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Travel & Leisure

Japan's Golden Week holidays begin amid post-COVID tourism boom, weak yen

Outbound tourists worry currency depreciation means higher costs overseas

Passengers crowd Tokyo's Haneda International Airport on April 27. (Photo by Suzu Takahashi)

TOKYO (Kyodo) -- Japan's Golden Week holidays started Saturday, with train stations and airports across the country crowded with tourists amid easing fears of COVID-19, while the yen's sharp fall against other currencies has made overseas travel more expensive.

"I'm going on a graduation trip that I couldn't make due to the coronavirus pandemic. I want to enjoy a night safari," Rika Uechi, 26, said at Tokyo's Haneda airport before leaving for Singapore with a friend from university.

In the airport's Terminal 2, tourists flooded the international departures hall, which resumed operation in July last year after being shut for more than three years due to the pandemic.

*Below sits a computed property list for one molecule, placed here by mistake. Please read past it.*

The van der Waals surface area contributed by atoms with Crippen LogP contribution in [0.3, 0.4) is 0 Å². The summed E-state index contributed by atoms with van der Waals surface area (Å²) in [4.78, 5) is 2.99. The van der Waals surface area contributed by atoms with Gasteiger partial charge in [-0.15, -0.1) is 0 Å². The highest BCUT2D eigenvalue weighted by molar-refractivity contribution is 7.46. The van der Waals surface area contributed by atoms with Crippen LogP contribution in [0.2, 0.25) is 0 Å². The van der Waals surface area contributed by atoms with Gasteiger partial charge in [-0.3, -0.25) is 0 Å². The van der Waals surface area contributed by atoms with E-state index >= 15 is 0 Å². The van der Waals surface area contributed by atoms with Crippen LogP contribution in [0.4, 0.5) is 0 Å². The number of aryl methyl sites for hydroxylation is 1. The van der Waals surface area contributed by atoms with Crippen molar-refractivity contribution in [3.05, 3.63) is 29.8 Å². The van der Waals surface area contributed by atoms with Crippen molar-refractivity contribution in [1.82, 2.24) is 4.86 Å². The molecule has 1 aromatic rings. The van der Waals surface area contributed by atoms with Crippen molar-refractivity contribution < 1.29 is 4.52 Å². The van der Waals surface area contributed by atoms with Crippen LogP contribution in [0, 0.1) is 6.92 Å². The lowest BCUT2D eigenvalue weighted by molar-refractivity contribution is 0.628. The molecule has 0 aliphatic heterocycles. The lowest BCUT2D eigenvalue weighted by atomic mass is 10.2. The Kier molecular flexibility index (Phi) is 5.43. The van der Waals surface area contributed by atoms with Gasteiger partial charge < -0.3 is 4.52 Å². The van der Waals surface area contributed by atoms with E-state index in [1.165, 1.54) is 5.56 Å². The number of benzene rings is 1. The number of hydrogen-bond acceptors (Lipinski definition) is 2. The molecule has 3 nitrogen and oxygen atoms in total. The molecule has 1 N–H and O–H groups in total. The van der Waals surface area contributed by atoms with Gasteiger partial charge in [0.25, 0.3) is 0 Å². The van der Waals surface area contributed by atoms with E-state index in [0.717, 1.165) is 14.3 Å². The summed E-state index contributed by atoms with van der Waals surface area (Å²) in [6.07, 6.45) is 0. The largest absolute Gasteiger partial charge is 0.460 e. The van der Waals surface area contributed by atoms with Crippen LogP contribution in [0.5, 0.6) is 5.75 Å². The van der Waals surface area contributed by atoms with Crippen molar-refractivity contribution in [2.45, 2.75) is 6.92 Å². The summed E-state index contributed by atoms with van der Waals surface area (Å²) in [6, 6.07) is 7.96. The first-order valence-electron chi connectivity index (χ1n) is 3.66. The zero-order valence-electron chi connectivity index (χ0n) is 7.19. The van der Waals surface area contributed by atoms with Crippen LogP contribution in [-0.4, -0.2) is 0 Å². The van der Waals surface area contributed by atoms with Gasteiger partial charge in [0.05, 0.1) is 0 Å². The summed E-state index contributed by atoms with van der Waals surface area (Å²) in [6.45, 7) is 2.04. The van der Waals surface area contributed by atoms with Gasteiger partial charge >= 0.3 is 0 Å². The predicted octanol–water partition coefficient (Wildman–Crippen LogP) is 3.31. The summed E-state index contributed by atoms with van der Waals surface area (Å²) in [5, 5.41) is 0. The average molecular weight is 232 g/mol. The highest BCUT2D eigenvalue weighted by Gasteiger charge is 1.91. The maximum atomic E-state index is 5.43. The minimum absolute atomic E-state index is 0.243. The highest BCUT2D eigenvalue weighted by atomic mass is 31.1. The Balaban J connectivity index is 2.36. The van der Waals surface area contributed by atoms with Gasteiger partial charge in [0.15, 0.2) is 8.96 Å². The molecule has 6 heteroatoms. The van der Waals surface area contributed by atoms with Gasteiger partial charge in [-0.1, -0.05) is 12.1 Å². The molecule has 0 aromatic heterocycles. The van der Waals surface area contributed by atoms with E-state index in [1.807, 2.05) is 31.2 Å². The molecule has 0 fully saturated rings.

A woman who works in Japan and was returning to Taiwan said, "I'm worried that the cost of souvenirs will be higher (due to the weak yen) when I return to Japan. I've prepared more money than usual."

It is almost a year since Japan downgraded the threat level of COVID-19 to the same category as seasonal influenza and significantly relaxed health measures that had discouraged people from going out.

"It's still hard to take off my facemask (because of the risk of infection). But I'm looking forward to meeting my parents," Chiho Okamura said at Tokyo Station before departing for Hyogo Prefecture, western Japan, with her three-month-old son.

Over 2.6 million people were booked for domestic flights between Saturday and May 6, almost the same level as the holiday period last year, and 490,000 for international flights, up about 20 percent, airlines said April 19.

As for shinkansen bullet train and other rail services, a total of 2.96 million seats had been reserved for Friday through May 6, up 16 percent from a year earlier, according to an announcement by six Japan Railway operators on April 11. The figure represents a 7 percent increase compared with 2018, before the coronavirus pandemic.

Congestion is expected to peak on May 3 and 6, the railway companies said.

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